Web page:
Max Rose only recorded one trio session back in the day, apparently for the esteemed Riverside Records, making him a contemporary of legends like Thelonious Monk, Bill Evans, Randy Weston, Dr. Billy Taylor, Kenny Drew, and Wynton Kelly. Unfortunately, Rose went one-and-done for the label, putting him in the solitary company of overlooked talents like Roosevelt Wardell. Yet, Rose still led a rewarding life, mainly thanks to his wife and great love Eva. Unfortunately, the grieving Rose will start to question the truth of their relationship after her death in Daniel Noah’s Max Rose (trailer here), which opens this Friday in New York.
Eva was the love of Max Rose’s life. After her passing, Rose clearly starts deteriorating mentally and physically, despite the efforts of his beloved granddaughter Annie. Already struggling with depression, Rose suffers a further blow when he discovers Eva’s favorite compact was a gift from a man who was not himself. A bit more digging amongst her effects yields a devastating revelation: Eva had agreed to meet the mysterious Ben Tracey while the musician was in New York for his fateful recording session.
Frustratingly, Max Rose is yet another film about a jazz musician made by a filmmaker who has zero confidence in the music the title character would have played. Instead of logically giving us a jazz soundtrack, we get saccharine background music instead. Occasionally, we hear hints of Rose’s recording, but never enough to understand his musical personality. Perhaps must baffling, Max Rose boasts a brand new song from Michel Legrand and lyricists Alan & Marilyn Bergman (they collaborated on a little tune called “The Windmills of Your Mind”) performed by Melissa Errico, but it is buried in the closing credits. It is nice, but not their best work. (Online reports suggest Legrand had in fact composed a full score for the film, much more befitting the central character, but it was perversely replaced with its current dull mushy themes. If that is true, it was a horrendous, unforgivable decision.)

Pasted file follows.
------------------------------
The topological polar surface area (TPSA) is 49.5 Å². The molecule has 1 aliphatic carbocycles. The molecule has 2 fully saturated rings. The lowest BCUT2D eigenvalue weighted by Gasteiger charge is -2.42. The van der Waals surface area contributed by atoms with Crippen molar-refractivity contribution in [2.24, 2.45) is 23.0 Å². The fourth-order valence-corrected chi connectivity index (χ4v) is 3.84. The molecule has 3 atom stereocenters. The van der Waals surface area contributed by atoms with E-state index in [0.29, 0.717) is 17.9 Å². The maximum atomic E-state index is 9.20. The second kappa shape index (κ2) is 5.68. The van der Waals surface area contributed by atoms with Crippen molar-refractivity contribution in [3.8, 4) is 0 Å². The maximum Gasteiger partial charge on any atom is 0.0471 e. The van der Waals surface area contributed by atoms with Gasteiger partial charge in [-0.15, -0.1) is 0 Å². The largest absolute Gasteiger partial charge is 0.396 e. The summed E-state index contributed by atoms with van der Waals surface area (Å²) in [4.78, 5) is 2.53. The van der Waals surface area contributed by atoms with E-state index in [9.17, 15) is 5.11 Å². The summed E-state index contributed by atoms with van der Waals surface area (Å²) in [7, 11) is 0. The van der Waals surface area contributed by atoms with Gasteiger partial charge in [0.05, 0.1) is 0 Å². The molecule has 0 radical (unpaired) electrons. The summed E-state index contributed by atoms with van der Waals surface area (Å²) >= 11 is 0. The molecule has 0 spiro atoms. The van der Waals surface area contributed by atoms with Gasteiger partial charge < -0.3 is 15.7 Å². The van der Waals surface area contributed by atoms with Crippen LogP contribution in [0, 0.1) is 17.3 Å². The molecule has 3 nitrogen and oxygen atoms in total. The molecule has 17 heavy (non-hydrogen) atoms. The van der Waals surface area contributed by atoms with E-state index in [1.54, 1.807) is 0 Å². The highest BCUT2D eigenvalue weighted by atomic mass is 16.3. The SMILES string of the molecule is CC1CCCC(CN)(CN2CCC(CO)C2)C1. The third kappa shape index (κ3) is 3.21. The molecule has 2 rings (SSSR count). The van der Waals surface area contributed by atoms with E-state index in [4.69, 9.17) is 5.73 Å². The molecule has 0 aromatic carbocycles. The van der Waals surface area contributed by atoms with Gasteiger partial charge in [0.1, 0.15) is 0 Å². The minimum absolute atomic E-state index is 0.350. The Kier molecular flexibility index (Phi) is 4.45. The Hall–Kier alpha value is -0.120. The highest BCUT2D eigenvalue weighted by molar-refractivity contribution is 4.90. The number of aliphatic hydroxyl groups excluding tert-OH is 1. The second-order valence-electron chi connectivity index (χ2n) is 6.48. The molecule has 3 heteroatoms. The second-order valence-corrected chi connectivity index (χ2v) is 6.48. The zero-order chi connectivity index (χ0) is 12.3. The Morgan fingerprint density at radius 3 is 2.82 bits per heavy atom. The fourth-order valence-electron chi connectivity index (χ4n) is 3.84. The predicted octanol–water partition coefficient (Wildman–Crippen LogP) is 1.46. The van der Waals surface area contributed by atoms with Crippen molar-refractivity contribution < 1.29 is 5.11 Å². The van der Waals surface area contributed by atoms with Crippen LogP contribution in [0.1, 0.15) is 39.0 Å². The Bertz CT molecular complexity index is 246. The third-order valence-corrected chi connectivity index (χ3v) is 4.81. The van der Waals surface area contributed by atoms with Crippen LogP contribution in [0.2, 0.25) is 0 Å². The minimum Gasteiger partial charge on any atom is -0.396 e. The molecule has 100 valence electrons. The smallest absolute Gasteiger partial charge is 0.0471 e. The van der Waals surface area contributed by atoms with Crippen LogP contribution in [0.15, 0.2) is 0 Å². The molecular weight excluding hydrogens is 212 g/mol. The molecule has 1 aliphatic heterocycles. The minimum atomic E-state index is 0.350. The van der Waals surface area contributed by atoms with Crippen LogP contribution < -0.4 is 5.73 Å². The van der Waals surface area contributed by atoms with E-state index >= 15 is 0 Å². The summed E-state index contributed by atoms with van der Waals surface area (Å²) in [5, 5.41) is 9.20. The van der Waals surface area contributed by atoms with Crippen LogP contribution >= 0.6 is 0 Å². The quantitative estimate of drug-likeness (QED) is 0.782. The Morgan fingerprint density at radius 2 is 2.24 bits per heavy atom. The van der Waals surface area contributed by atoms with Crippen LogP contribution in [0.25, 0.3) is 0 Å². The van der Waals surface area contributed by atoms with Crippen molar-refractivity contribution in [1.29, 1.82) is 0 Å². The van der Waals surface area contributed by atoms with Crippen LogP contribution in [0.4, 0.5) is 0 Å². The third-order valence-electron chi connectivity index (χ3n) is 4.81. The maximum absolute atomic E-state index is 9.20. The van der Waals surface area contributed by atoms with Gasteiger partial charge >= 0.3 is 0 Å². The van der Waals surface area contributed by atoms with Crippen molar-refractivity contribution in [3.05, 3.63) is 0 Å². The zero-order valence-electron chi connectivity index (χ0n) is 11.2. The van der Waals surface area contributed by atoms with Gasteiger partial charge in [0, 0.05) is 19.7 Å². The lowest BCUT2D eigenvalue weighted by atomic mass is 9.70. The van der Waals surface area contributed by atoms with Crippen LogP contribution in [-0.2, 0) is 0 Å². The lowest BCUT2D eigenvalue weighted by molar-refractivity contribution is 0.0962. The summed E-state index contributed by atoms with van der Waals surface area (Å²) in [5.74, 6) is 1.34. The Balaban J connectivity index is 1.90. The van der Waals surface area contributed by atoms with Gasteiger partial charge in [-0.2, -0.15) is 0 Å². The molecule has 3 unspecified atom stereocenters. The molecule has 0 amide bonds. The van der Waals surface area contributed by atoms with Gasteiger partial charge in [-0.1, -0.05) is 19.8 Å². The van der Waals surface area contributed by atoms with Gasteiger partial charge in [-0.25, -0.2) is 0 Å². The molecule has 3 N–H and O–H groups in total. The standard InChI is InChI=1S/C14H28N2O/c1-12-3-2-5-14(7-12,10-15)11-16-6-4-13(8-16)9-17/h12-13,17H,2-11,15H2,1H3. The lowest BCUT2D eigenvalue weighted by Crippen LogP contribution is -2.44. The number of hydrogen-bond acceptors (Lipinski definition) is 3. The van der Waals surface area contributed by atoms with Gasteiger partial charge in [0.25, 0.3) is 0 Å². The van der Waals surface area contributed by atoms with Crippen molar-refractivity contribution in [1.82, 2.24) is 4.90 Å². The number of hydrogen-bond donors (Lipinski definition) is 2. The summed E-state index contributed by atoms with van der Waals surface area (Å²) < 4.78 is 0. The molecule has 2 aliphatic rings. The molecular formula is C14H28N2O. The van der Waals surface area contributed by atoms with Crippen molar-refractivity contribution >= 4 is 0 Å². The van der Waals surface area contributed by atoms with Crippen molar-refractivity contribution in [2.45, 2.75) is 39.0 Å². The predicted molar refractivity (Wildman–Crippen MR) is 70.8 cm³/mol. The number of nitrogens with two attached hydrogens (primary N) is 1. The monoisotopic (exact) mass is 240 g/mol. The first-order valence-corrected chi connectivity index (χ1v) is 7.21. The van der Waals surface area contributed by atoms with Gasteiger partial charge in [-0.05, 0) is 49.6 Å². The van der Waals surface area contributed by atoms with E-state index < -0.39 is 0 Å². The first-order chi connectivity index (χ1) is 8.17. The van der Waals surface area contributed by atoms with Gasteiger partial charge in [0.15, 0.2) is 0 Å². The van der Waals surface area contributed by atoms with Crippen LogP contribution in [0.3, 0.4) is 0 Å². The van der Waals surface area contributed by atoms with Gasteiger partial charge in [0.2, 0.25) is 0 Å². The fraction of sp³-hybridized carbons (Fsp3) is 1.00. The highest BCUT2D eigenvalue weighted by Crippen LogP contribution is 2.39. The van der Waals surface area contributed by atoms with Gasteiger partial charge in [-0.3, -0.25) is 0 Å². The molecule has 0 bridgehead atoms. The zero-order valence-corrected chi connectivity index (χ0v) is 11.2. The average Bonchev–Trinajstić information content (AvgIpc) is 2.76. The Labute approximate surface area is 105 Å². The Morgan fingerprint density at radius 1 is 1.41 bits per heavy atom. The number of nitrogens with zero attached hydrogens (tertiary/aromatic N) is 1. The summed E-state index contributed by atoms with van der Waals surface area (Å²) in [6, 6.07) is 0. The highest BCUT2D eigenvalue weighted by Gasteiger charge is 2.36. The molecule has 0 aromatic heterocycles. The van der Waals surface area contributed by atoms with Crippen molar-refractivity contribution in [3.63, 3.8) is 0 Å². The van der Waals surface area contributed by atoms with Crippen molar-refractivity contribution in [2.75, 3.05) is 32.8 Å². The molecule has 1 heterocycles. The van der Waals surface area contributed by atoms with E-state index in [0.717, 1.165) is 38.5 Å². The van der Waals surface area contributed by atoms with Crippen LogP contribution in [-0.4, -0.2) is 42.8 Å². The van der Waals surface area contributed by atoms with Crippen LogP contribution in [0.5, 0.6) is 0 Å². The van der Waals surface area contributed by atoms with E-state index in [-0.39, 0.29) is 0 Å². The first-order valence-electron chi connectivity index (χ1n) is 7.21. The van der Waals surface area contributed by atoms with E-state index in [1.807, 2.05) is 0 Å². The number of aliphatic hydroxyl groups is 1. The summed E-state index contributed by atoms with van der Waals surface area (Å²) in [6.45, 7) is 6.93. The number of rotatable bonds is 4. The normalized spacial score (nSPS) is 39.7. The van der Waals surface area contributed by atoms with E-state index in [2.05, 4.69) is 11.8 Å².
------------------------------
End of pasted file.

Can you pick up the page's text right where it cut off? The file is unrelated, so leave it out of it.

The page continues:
Look, film music does matter. Jerry Lewis is a legend and his performance as Rose is considerably better than you might have heard, but without the right music, viewers will never understand why Rose is so clearly defined by his one recording session. That elevator music actually puts Lewis at a distinct disadvantage. Nevertheless, he is rather soulful as Rose and he develops some genuinely touching chemistry with Kerry Bishé as the loyal granddaughter. Yet, it is his nuanced work with Kevin Pollak as Rose’s semi-estranged son that really helps save the film.
Arguably, Lewis, Bishé, and Pollak all contribute awards caliber work, but it comes in such a bland package. Frankly, watching the film is a maddening experience because it is so blatantly obvious how it could have been dramatically improved. In recent years, we have mourned the loss of a number of great musicians from Rose’s generation (or later). Sadly, the amazing Bobby Hutcherson is probably the latest. Max Rose could have been a zeitgeisty film about the passing of the Blue Note-Riverside-Prestige era, but instead it just wants to be a geriatric melodrama. Recommended only for Jerry Lewis fans, Max Rose opens this Friday (9/2) in New York, at the Landmark Sunshine.